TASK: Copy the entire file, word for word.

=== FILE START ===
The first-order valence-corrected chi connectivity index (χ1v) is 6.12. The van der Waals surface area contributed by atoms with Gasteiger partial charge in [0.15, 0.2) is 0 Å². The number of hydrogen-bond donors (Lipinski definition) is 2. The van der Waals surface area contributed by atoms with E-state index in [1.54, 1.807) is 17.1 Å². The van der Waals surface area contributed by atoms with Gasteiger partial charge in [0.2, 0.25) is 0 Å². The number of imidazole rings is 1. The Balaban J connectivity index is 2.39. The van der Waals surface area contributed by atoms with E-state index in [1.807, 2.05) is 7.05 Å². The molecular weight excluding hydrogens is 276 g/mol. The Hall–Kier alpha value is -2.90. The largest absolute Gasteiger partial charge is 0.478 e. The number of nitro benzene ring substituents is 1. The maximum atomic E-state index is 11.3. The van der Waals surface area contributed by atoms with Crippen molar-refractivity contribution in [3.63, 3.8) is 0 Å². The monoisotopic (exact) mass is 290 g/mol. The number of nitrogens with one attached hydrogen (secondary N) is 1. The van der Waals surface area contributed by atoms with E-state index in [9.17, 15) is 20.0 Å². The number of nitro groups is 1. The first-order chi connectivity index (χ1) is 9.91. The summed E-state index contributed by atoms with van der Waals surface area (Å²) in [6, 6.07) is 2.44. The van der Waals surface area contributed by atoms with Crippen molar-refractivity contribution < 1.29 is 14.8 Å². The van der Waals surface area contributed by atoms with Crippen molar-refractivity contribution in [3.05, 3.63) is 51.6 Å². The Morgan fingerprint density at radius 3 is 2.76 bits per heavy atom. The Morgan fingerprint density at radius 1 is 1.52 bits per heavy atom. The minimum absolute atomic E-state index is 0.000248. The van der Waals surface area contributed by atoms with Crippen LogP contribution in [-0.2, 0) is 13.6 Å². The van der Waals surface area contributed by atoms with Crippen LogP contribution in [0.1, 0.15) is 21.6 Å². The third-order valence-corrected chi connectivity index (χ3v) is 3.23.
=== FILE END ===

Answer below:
The first-order valence-corrected chi connectivity index (χ1v) is 6.12. The van der Waals surface area contributed by atoms with Gasteiger partial charge in [0.15, 0.2) is 0 Å². The number of hydrogen-bond donors (Lipinski definition) is 2. The van der Waals surface area contributed by atoms with E-state index in [1.54, 1.807) is 17.1 Å². The van der Waals surface area contributed by atoms with Gasteiger partial charge in [0.2, 0.25) is 0 Å². The number of imidazole rings is 1. The Balaban J connectivity index is 2.39. The van der Waals surface area contributed by atoms with E-state index in [1.807, 2.05) is 7.05 Å². The molecular weight excluding hydrogens is 276 g/mol. The Hall–Kier alpha value is -2.90. The largest absolute Gasteiger partial charge is 0.478 e. The number of nitro benzene ring substituents is 1. The maximum atomic E-state index is 11.3. The van der Waals surface area contributed by atoms with Crippen molar-refractivity contribution in [3.63, 3.8) is 0 Å². The monoisotopic (exact) mass is 290 g/mol. The number of nitrogens with one attached hydrogen (secondary N) is 1. The van der Waals surface area contributed by atoms with E-state index in [9.17, 15) is 20.0 Å². The number of nitro groups is 1. The first-order chi connectivity index (χ1) is 9.91. The summed E-state index contributed by atoms with van der Waals surface area (Å²) in [6, 6.07) is 2.44. The van der Waals surface area contributed by atoms with Crippen molar-refractivity contribution < 1.29 is 14.8 Å². The van der Waals surface area contributed by atoms with Crippen molar-refractivity contribution in [3.05, 3.63) is 51.6 Å². The Morgan fingerprint density at radius 3 is 2.76 bits per heavy atom. The Morgan fingerprint density at radius 1 is 1.52 bits per heavy atom. The minimum absolute atomic E-state index is 0.000248. The van der Waals surface area contributed by atoms with Crippen LogP contribution in [-0.2, 0) is 13.6 Å². The van der Waals surface area contributed by atoms with Crippen LogP contribution in [0.1, 0.15) is 21.6 Å². The third-order valence-corrected chi connectivity index (χ3v) is 3.23.